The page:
Maggie Castile

Student Profile

Hometown: Medford, NJ

Chemical Biology, Class of 2011
ROTC, Class of 2011

Senior Cadet Captain Maggie Castile never forgets a date: she vividly remembers October 15, 2007. That day, she walked into the Air Force ROTC Detachment 750 at Saint Joseph’s University to enlist. “I knew that I loved St. Joes; I knew that I loved Campus Ministry and everything that I was doing here, but something was missing,” says Castile. “And through reflection and talking with Fr. [Dan] Joyce and others, I realized what was missing, and what was really screaming from inside of me: that I needed to fulfill a higher calling.”

Castile, who is from Medford, N.J., comes from a military family. Her father attended the United States Military Academy at West Point, and both of her grandfathers were active in the U.S. Army for more than 20 years. Although she did not truly decide until arriving at SJU, Castile always knew that she was called to serve.

“It was always a part of my life, but I was the girl and the oldest, and I was just supposed to go to medical school, and my brother would go into the military or somebody else would,” says Castile. “But it really was something that I knew was my calling, and something that my dad instilled in me as a young child.”

After Commencement on May 14, and her commissioning ceremony a day later, Castile, a chemical biology major with minors in Spanish and aerospace studies, will attend medical school, where she received early admission. She will be a reserve officer in the U.S. Air Force while on active duty at the Uniformed Services University of the Health Sciences, the U.S. federal health sciences university located in Bethesda, Md. Castile will also serve a one-year residency at an air base before serving 11 years as a physician in the Air Force.

Just as she knew that she would serve in the military, Castile knew from an early age that she wanted to become a doctor. “My mom always makes a joke, but if you look at my ‘star of the week’ posters that children do in elementary school, I always put that I wanted to be a doctor and an art teacher, or a doctor and a ballet teacher, but it was always doctor,” says Castile with a laugh.

“I wanted to serve people,” Castile adds, “and the Air Force seemed like the place where I would fulfill my passions, and also be an asset to both our country and to the people who are protecting our future.”

Lt. Colonel Joan Fournier, commander of SJU’s AFROTC Detachment 750, believes that Castile’s personality, which Fournier saw first-hand as she watched her grow throughout her four years in the Wing, makes her an ideal candidate for medical school.

“Maggie is a liaison, a peacemaker, the glue that holds it all together, very outgoing, very positive, a trustworthy person, wonderful with personal issues and motivating people when they are down, finding solutions and being proactive,” says Fournier. “So when I look at all of those qualities, Maggie is perfect for medical school. She really has that bed-side manner, if you will.”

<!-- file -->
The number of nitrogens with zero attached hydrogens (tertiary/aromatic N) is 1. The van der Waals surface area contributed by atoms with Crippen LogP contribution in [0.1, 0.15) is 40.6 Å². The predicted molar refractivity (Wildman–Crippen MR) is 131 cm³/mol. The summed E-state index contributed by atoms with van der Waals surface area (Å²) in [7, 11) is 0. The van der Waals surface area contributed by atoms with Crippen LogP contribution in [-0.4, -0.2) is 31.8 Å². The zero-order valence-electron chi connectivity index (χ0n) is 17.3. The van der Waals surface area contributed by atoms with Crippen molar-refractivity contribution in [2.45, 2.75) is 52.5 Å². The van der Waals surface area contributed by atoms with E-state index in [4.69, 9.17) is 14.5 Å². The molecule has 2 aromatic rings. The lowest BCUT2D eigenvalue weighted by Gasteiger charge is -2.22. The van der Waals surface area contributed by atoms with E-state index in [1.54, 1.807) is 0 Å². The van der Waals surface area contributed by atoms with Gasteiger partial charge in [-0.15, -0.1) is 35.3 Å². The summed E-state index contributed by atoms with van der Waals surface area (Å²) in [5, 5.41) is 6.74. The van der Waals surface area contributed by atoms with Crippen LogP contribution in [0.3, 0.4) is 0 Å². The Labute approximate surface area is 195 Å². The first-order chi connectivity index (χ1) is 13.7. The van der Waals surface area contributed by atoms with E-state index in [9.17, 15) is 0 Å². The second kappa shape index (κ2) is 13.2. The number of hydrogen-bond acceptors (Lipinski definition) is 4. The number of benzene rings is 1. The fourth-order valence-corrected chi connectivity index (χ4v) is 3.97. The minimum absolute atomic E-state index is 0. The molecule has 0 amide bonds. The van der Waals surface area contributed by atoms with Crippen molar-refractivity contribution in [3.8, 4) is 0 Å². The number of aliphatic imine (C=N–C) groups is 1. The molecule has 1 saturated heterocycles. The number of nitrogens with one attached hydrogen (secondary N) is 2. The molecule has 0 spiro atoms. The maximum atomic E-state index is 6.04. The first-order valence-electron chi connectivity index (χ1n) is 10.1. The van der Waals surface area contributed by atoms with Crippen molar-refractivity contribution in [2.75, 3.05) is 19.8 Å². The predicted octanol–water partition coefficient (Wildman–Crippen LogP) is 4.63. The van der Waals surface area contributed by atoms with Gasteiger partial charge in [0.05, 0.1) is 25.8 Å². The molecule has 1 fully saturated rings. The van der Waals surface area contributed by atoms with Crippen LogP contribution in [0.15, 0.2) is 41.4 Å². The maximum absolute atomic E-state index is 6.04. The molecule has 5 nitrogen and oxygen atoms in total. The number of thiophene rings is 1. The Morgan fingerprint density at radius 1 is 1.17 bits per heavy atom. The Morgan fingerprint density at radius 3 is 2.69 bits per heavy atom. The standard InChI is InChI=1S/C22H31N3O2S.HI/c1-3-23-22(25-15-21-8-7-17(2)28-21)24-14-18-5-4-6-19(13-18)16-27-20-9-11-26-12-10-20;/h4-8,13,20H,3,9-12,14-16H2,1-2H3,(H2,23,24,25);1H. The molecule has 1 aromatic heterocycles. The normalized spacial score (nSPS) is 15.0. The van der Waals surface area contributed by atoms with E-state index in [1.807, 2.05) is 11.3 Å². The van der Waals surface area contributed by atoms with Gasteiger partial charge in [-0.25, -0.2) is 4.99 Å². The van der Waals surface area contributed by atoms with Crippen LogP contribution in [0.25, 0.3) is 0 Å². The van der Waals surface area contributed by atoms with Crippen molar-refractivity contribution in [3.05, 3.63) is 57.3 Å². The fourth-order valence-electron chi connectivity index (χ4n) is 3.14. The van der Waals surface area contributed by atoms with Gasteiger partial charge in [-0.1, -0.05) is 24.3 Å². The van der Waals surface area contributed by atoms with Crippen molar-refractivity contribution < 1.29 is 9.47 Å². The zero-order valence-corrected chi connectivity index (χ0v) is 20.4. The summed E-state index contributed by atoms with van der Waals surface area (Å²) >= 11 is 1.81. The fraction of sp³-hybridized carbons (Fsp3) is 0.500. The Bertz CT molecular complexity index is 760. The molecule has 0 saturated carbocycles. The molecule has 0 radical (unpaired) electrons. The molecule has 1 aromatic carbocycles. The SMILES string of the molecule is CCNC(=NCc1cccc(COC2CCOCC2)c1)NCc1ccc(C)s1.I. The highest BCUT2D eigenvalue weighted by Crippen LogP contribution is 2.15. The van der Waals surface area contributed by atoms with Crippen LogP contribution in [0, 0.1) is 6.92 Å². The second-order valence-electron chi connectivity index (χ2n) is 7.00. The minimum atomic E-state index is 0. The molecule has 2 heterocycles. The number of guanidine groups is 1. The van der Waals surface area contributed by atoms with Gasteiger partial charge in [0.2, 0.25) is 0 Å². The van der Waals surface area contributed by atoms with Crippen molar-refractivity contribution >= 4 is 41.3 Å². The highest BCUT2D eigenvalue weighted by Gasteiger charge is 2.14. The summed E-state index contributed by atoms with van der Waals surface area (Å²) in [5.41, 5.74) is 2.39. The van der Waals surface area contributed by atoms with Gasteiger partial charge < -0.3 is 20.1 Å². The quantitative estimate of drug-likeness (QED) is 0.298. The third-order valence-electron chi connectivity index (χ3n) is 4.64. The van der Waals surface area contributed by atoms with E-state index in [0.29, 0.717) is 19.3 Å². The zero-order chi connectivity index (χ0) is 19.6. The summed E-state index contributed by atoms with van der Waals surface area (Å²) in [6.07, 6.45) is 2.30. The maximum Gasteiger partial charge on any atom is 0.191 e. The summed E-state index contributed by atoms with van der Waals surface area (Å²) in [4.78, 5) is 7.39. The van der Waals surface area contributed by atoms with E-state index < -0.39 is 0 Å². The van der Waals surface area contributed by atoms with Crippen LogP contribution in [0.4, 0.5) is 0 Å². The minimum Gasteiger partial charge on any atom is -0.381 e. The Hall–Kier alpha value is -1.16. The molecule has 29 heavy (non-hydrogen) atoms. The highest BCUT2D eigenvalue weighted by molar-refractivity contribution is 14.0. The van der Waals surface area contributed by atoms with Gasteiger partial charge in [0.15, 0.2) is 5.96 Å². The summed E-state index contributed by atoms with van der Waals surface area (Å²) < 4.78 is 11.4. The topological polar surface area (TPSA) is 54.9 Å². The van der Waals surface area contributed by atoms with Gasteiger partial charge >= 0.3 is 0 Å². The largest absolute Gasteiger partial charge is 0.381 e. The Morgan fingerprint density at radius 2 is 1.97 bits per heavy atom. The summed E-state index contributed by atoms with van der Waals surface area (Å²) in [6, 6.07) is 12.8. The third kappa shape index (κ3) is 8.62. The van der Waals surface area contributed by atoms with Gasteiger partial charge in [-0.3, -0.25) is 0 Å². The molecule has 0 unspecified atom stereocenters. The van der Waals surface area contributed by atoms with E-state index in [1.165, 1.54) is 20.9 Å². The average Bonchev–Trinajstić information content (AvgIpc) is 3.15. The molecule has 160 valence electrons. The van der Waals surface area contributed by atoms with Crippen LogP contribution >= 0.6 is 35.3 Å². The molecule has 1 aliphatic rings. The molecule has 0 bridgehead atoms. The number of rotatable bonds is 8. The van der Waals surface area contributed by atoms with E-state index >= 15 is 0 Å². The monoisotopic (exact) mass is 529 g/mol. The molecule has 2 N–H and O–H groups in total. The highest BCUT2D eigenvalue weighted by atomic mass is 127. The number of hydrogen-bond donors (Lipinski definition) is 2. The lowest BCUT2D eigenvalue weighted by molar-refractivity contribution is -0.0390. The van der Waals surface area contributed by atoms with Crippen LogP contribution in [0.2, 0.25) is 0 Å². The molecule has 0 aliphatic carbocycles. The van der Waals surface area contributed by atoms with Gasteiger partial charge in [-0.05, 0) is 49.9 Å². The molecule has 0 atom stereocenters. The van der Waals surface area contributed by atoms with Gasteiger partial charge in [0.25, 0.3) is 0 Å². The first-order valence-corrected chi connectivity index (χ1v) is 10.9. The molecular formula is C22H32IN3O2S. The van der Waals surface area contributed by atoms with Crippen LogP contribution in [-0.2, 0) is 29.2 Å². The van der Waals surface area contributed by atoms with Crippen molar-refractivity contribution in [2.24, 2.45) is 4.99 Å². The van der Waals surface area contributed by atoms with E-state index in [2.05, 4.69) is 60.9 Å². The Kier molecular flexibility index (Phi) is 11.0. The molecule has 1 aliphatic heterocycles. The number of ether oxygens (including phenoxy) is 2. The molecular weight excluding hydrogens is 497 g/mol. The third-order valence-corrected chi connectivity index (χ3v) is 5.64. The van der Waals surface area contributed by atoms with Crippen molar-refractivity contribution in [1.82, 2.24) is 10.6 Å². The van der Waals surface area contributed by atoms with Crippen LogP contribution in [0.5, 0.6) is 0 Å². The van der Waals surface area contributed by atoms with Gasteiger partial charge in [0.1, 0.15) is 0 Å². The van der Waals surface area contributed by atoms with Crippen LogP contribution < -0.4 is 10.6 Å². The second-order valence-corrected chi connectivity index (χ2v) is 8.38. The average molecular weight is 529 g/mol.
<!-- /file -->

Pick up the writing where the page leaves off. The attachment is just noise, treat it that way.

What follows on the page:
Along with her roles at the detachment, where she most recently served as the Vice Wing Commander, Castile also served as a campus leader for other service, volunteer and faith-based organizations. In addition to her work as group leader in Koinonia, a faith and community-building organization that meets weekly, and the ESCAPE Retreat sponsored by Campus Ministry, she tutors several young adults who are seeking their GED in Camden, N.J., she was a pre-med volunteer at the Hospital of the University of Pennsylvania during the summer. During this time, she carried a 3.79 G.P.A., and was inducted into Alpha Sigma Nu, the honor society of Jesuit Colleges and Universities, Alpha Epsilon Delta, the pre-medical honor society, and Sigma Delta Pi, the Spanish honor society.

Mark Reynolds Ph.D., associate professor of chemistry and director of the chemical biology program, says that Castile’s ability to achieve high academic grades in such a challenging major, complete the rigorous AFROTC program, and still devote herself to service, sets her apart from her peers.

“What's unusual about Maggie is that she has done outstanding work as a student in a demanding major and as a trainee in the exacting Air Force ROTC program. This took an enormous amount of time, because it included a lot of additional coursework and training,” says Reynolds. “I can't think of another student in the past ten years who has achieved this. Maggie's ability to multi-task clearly sets her apart from her fellow students.”

However, Castile would not have it any other way.

“To be an officer in the Armed Forces is the most humbling and most exciting thing,” says Castile. “I am really proud of having stuck it out. To be a science major and in ROTC at the same time was a very long haul that required many sacrifices, but I think I am where I need and want to be.”